Community Agriculture Alliance: Protect your fields during drought

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— Rain. It’s what every farmer or rancher prays for after they get their hay up. Last year, Routt County experienced one of worst drought years on record, and although decent winter snowfall is helping us make it through the year, we are not out of the woods. Fortunately, Routt County farmers and ranchers are much better off than those in southern and eastern Colorado, where pastures look like deserts.

The lack of rain brings other dangers.

Fire restrictions for the county were enacted last week with good reason, and although we are starting to get afternoon and evening rain showers in parts of the county, they bring both a blessing and a danger. I love a good lightning and rain storm, but every time I see lightning or hear thunder crash, I cringe. The dryness of our vegetation is perfect fire tinder right now. So watch these storms, and if you see fire or smoke, call your local fire department right away. You can reach the Routt County Communications department at 970-879-1110.

I also am seeing more grasshoppers, which is not surprising because their population cycle follows drought. Make sure that you get out on your ground and monitor the grasshoppers. There are pesticides that are effective in killing grasshoppers and controlling the population cycle, but timing is everything. If you wait until they are too old, they already will have laid their eggs, and the spray will control the current population but won’t help you with next year’s population. For more information about the pesticide, call the Routt County Extension Office at 970-879-0825.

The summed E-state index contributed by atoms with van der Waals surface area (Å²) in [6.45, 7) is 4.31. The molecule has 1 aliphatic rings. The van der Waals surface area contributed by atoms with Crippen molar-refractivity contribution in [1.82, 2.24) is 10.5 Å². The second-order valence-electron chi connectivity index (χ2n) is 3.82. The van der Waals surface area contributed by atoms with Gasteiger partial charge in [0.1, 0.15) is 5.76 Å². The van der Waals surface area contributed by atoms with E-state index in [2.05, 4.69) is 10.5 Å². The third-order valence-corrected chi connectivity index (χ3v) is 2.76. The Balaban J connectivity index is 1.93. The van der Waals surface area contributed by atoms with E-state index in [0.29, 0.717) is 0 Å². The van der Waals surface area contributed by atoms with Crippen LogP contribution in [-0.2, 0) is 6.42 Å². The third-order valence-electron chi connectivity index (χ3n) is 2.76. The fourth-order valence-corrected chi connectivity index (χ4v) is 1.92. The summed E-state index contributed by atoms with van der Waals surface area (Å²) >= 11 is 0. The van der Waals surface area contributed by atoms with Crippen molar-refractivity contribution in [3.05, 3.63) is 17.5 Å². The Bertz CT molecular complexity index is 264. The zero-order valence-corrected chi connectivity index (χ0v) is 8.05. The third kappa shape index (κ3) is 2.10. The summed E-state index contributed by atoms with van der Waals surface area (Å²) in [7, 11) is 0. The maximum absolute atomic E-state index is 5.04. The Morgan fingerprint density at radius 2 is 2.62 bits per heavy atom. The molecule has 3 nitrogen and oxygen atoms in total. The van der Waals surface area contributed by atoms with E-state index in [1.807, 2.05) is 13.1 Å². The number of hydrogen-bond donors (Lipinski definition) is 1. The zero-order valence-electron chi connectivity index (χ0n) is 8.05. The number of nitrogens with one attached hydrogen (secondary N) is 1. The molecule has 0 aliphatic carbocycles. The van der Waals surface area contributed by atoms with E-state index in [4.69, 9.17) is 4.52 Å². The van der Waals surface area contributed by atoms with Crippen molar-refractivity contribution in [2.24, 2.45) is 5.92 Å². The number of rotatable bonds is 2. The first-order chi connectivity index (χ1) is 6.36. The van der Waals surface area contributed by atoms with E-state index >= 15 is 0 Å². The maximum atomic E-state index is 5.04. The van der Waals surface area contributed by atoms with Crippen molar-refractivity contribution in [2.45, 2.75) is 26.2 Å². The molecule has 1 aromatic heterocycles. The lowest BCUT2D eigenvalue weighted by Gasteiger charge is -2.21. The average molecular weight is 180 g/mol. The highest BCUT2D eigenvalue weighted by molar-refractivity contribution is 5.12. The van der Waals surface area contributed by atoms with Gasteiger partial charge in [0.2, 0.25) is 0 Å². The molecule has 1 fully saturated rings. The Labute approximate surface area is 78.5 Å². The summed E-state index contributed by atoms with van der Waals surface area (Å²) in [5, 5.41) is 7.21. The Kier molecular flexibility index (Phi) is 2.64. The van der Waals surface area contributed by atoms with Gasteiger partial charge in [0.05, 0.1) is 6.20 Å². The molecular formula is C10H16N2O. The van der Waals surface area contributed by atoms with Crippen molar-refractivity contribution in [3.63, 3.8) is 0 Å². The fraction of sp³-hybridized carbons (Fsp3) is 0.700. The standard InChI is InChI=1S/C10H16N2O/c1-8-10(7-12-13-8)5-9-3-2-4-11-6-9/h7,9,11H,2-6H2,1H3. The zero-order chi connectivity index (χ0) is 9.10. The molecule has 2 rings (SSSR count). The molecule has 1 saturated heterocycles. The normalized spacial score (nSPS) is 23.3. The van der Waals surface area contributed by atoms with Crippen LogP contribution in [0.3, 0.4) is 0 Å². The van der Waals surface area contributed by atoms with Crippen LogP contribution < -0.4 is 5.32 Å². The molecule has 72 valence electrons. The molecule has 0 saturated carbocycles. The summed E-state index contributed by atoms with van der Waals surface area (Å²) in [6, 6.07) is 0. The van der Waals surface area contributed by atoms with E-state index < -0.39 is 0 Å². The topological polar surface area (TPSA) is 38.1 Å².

After surviving another summer of drought, there are a few things you can do to better prepare yourself for next year.

For starters, make sure you control your noxious weeds. Weeds rob grasses of nutrients and water, so the fewer weeds you have, the healthier your pastures will be. Fertilize in the spring to help your grass get a head start.

One of the easiest things to do is straight disc your pasture or hay fields after harvest by straightening out the discs and slicing through the vegetation about 4 inches deep. This will allow all of the moisture that we get this winter to sink into your plants, and it invigorates the roots. It’s common for fields to become sod bound and unhealthy. Cutting the roots tells the plants to start growing again.

You also can interseed your pastures or hayfields with alfalfa or clover to help give the stand access to more nutrients. This is effective in late fall, a dormant seeding, or early spring. In drought years, it is better to seed in the late fall than the early spring to give the seedling access to as much moisture as possible in the spring.

These are just a few things that you can do to help survive the ongoing drought. For more information, call 970-879-3225, ext. 3. We are here to help, and our services always are free. Have a great summer!

Lori Jazwick is a Natural Resources Conservation Service district conservationist for the Steamboat Field Office.

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